The tasty ttupak pulok
The other day mum asked if I want to eat rendang… Rendang reminds me of ttupak pulok and no ttupak pulok tastes as good as the ones from Kuala Terengganu. Ttupak pulok is a type of glutinous rice delicacy, steamed with coconut milk and wrapped in a special leaf before it is fried to perfection.
I’ve tried the ones sold in KL but none can match the tasty ttupak pulok of Kuala Terengganu. As I always wrote in my blog, the Terengganu folks love to eat fish and we eat fish for breakfast, lunch and dinner. Well, we do not use fish to make ttupak pulok but we eat ttupak pulok with grilled fish. Ttupak pulok is also tasty when eaten with rending ( a spicy beef / chicken dish) or samba ayang or daging/serunding in standardspeak (chicken or beef floss – another meat recipe). In fact ‘ttupak pulok’ is even tasty on its own especially when eaten fresh from the wok.
To make ‘ttupak pulok’ we first steam the rice. Half way through, add the thick coconut milk and salt. Next, continue steaming the rice until cooked. Then comes the tricky part – to wrap the steamed glutinous rice in special leaves. Too bad I do not master the art of wrapping the ttupak pulok neither did mum nor nenek. If the wrapping process is not done properly, the ttupak will be too soft and maybe too oily after it is fried. The final step is the easiest – fry the wrapped ttupak in hot oil and the ttupak is ready to be served with grilled fish, rendang or ‘samba daging’. How I wish that I can have them… But it always took me much longer than mum to unwrap the ttupak! Not only do we need a lot of practise to enable us to wrap the ttupak pulok, but we also need to learn how to unwrap it before eating the tasty ttupak pulok. But once you try them….you won’t mind the hassle of unwrapping them.
A year ago I would be stunned if somebody were to tell me that I’m going to write on the subject of Trengganuspeak as I know almost nothing about it (please refer to ‘Solo Bolo’). It was Uncle AG‘s (Awang Goneng) GUIT (Growing Up In Trengganu) that started my interest to learn Trengganuspeak. Thank you again Uncle AG – you are a great sifu. Or is it siput in Trengganuspeak as Pok Chang Siput (in GUIT: pg 203)? (refer to ‘A New Trengganuspeak Word From Awang Goneng’)
How true it is that spelling words in Trengganuspeak is really challenging even for Terengganu folks in Terengganu. As for me; even to pronounce the words are challenging enough. Just now my little brother Ahmad Ali asked for his vitamin in English. I corrected his pronunciation and dad teasingly corrected mine to ‘bitameng’ (that means vitamin in Trengganuspeak). Upon hearing ‘bitameng’ mum asked, “Isn’t it ‘bitaming’?” Dad said it is ‘bitameng’ and left my mum puzzled…
That brings me back to ‘kerejong’ or ‘kherjong’ (refer to ‘A New Trengganuspeak Word From Awang Goneng’). When I first saw it in ‘Kecek-Kecek’, I thought it meant ‘keras’ (hard). But mum said that ‘kherjong’ got nothing to do with ‘keras’. The word that explain the state of ‘keras’ (hard) is ‘khejong’ – ‘kerah khejong’. Mum later explained that apart from ‘kerah khejong’, there is also ‘kerah ccokkeng’. ‘Kerah khejong’ refers to the feel of hardness or very chewy (for food). For example if one bite into a cold leftover fried keropok lekor; especially the ones sold in KL; one would say, “‘Kerah khejong’ doh khepok leko ning” (The keropok lekor had turned very chewy).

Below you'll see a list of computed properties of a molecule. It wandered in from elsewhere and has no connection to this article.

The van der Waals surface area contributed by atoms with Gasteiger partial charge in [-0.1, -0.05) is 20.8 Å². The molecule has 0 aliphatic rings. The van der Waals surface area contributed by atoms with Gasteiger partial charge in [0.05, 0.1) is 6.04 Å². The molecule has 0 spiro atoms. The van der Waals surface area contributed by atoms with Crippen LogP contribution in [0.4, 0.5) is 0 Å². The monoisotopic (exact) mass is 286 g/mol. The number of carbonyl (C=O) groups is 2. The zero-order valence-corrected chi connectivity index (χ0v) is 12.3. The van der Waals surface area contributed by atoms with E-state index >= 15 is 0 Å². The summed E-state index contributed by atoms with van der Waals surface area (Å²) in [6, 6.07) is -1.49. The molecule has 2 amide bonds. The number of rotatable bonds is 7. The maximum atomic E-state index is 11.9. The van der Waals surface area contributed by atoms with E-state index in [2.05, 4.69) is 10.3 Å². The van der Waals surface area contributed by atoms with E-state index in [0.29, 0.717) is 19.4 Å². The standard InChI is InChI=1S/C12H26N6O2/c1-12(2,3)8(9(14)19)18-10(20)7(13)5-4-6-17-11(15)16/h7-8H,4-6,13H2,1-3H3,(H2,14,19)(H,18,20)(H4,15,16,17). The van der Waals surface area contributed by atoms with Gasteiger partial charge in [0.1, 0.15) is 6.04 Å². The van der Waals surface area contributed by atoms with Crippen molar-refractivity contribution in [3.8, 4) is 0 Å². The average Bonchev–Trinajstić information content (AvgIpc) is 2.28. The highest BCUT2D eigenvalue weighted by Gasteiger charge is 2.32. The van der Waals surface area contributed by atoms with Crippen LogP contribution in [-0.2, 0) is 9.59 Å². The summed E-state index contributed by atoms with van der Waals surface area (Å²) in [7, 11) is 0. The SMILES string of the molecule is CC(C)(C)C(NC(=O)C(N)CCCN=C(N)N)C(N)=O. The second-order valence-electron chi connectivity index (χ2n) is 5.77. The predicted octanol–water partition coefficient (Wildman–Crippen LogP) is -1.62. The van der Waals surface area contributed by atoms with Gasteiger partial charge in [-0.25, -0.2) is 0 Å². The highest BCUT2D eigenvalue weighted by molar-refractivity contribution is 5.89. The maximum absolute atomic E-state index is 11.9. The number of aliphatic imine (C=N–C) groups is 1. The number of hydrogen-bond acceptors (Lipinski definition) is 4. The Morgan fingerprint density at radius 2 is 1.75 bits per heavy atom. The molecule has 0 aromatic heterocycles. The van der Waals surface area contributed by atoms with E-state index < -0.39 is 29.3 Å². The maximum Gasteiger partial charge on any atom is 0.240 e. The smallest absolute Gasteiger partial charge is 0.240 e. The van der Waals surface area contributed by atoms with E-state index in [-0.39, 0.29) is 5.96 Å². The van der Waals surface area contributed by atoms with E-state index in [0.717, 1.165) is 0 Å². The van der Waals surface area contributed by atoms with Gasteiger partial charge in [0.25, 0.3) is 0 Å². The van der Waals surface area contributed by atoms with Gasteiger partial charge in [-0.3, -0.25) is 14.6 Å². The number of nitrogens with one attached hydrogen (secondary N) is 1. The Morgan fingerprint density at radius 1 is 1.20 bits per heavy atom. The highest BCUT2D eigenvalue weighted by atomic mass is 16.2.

On the other hand, ‘kerah ccokkeng’ refers to the ‘visual’ state of hardness or may even be fresh in food. Mum gave an example of a sentence she used to hear, “‘Kerah ccokkeng’ ikang (fish) ni”.
Until now I guess I’m still confused and could not distinguish the meanings ‘khejong’ and ‘ccokkeng’ for they are too confusing and difficult. Worst , I may end up getting confuse of ‘kherjong’/’kerejong’ (straitjacket) and ‘khejong’ as in ‘kerah khejong’. So now, I’m getting more and more confused than I used to be.
Last weekend, my family and I attended a wedding celebration and we were given some tokens in form of ‘bunga telur’ (‘bunga’ means flower and ‘telur’ means egg) by our host. Bunga telur is actually hard boiled egg decorated with plastic/ paper/ crystal flowers or decorated in boxes (or in container) made of paper, ceremic and even crystal.
Mum told me that in the old days (in Terengganu) the eggs for ‘bunga telur’ would be painted red using red food colouring. But mum has no idea of why the eggs were painted red and not other colour. It would made more sense if that (colouring the eggs red) were practiced by the Chinese since they believe that red brings them good luck. Anyway I do not have the chance to see ‘telur merah’ or red coloured eggs.
Now I’m wondering why did eggs were used as a wedding token in Malay tradition. However, nowadys sweets, candies, chocolates, cupcakes and others are sometimes used instead of eggs. But somehow eggs are still widely used and we would end up with lots of hard boiled eggs during the wedding season.
In Malaysia the Malays use hard boiled eggs to garnish their dishes such as fried noodle, salad, various kinds of ‘laksa’ and much more. Hard boiled egg is also used for egg curry, egg sambal, egg sandwiches and even in a special rice dish called nasi telur (nasi means rice and telur means egg).